Kids, when mom says it’s time for bed, know that she’s only trying to make you smarter. New findings by a group of Canadian researchers add to the growing body of evidence that sleep plays a crucial role in mental development. The study shows that quality of sleep can have a direct effect on intelligence and cognitive development in children with autism and in typically developing children.
Autism spectrum disorder, often just called autism, is the fastest growing developmental disorder in the United States, affecting about one in 68 children. Autism is characterized by impaired social development and interaction, making it difficult for children to form relationships and communicate. Difficulty sleeping is one comorbidity of autism, meaning that autism and difficulty sleeping occur simultaneously in a large majority of children with autism (an estimated 44-83% of autistic children).
The researchers used electroencephalography (EEG) to measure brain waves while the children in their study slept. Thirteen typically developing (TD) children and 13 autistic children were selected to participate in the study, and all participants had no known sleep difficulties and normal IQ levels. Participants were put on a regular sleep schedule for two weeks and then had measurements taken for two consecutive nights.
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The researchers were specifically looking for sleep spindles, a characteristic brain wave seen from the EEG measurement that signals the transition from Stage 1 sleep to Stage 2 sleep, where we spend the majority of our time when asleep. It has been previously researched that the number and activity of sleep spindles are important for learning.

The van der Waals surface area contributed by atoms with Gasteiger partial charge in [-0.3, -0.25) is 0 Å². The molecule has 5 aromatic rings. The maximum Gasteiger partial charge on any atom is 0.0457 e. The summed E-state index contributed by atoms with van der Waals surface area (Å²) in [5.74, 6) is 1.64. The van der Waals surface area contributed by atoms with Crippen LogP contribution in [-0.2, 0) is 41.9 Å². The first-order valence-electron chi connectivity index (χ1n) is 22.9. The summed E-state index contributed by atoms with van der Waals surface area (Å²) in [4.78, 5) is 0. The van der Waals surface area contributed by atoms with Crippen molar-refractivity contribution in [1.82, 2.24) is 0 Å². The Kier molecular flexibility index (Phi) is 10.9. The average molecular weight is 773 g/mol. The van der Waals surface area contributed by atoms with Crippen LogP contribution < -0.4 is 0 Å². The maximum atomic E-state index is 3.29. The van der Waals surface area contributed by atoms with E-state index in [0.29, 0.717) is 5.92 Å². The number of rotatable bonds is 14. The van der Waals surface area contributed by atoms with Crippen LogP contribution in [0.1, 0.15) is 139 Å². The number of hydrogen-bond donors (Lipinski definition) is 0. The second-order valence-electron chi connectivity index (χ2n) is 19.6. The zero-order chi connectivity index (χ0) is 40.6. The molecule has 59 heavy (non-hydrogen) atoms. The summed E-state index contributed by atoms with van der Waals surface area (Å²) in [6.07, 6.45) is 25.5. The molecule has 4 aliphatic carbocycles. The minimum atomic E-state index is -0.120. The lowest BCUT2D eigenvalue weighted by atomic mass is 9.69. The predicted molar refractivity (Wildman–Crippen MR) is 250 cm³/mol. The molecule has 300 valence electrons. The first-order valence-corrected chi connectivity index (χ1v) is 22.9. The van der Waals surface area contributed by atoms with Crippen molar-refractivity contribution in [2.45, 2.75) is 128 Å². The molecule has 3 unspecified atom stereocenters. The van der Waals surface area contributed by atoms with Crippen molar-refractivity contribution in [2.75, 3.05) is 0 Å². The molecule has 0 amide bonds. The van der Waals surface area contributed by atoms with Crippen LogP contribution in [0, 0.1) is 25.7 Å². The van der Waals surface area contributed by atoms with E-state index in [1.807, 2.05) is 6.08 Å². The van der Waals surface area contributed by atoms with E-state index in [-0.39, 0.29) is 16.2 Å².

Results showed that in both groups of children, sleep spindles were positively correlated with higher IQ test scores. In the TD children, higher scores were associated with sleep spindle duration, while in autistic children, higher scores were associated with the density and number of sleep spindles. In general, the sleep spindles in autistic children were shorter and occurred less often than in TD children, even though the autistic children did not have known sleep difficulties. These differences highlight fundamental differences in the way autistic children process and organize information, and that this activity occurs in different brain regions in TD versus autistic children.
This research highlights the need for proper sleep for all children, and suggests that sleep treatment for autistic children may be helpful in treating the developmental issues these children face.
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